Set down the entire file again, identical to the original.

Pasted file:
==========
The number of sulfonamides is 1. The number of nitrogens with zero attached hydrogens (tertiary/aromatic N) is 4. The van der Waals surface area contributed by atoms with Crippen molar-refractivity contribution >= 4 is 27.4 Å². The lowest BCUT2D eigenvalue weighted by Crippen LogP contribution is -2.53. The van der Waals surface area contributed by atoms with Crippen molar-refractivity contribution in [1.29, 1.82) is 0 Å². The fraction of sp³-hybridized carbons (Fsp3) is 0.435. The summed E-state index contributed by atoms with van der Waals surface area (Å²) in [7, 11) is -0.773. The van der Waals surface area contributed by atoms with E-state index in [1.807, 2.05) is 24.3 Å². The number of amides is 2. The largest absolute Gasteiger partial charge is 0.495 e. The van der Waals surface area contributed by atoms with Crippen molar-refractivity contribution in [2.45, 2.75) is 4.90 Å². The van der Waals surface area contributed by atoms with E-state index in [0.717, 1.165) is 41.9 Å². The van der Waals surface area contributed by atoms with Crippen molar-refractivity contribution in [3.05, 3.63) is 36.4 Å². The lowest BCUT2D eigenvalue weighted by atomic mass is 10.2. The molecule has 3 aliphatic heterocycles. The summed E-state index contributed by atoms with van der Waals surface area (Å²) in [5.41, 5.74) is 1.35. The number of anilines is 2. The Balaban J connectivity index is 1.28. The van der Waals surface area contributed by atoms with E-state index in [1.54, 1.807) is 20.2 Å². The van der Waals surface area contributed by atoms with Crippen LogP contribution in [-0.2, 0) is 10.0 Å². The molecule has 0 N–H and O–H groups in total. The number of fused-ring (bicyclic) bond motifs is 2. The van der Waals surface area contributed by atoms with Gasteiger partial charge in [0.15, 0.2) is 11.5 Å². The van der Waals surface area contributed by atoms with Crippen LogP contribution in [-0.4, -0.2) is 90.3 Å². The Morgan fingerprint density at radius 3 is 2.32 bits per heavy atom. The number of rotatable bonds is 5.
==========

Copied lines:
The number of sulfonamides is 1. The number of nitrogens with zero attached hydrogens (tertiary/aromatic N) is 4. The van der Waals surface area contributed by atoms with Crippen molar-refractivity contribution >= 4 is 27.4 Å². The lowest BCUT2D eigenvalue weighted by Crippen LogP contribution is -2.53. The van der Waals surface area contributed by atoms with Crippen molar-refractivity contribution in [1.29, 1.82) is 0 Å². The fraction of sp³-hybridized carbons (Fsp3) is 0.435. The summed E-state index contributed by atoms with van der Waals surface area (Å²) in [7, 11) is -0.773. The van der Waals surface area contributed by atoms with E-state index in [1.807, 2.05) is 24.3 Å². The number of amides is 2. The largest absolute Gasteiger partial charge is 0.495 e. The van der Waals surface area contributed by atoms with Crippen molar-refractivity contribution in [2.45, 2.75) is 4.90 Å². The van der Waals surface area contributed by atoms with E-state index in [0.717, 1.165) is 41.9 Å². The van der Waals surface area contributed by atoms with Crippen molar-refractivity contribution in [3.05, 3.63) is 36.4 Å². The lowest BCUT2D eigenvalue weighted by atomic mass is 10.2. The molecule has 3 aliphatic heterocycles. The summed E-state index contributed by atoms with van der Waals surface area (Å²) in [5.41, 5.74) is 1.35. The number of anilines is 2. The Balaban J connectivity index is 1.28. The van der Waals surface area contributed by atoms with E-state index in [1.54, 1.807) is 20.2 Å². The van der Waals surface area contributed by atoms with Crippen LogP contribution in [-0.2, 0) is 10.0 Å². The molecule has 0 N–H and O–H groups in total. The number of fused-ring (bicyclic) bond motifs is 2. The van der Waals surface area contributed by atoms with Gasteiger partial charge in [0.15, 0.2) is 11.5 Å². The van der Waals surface area contributed by atoms with Crippen LogP contribution in [-0.4, -0.2) is 90.3 Å². The Morgan fingerprint density at radius 3 is 2.32 bits per heavy atom. The number of rotatable bonds is 5.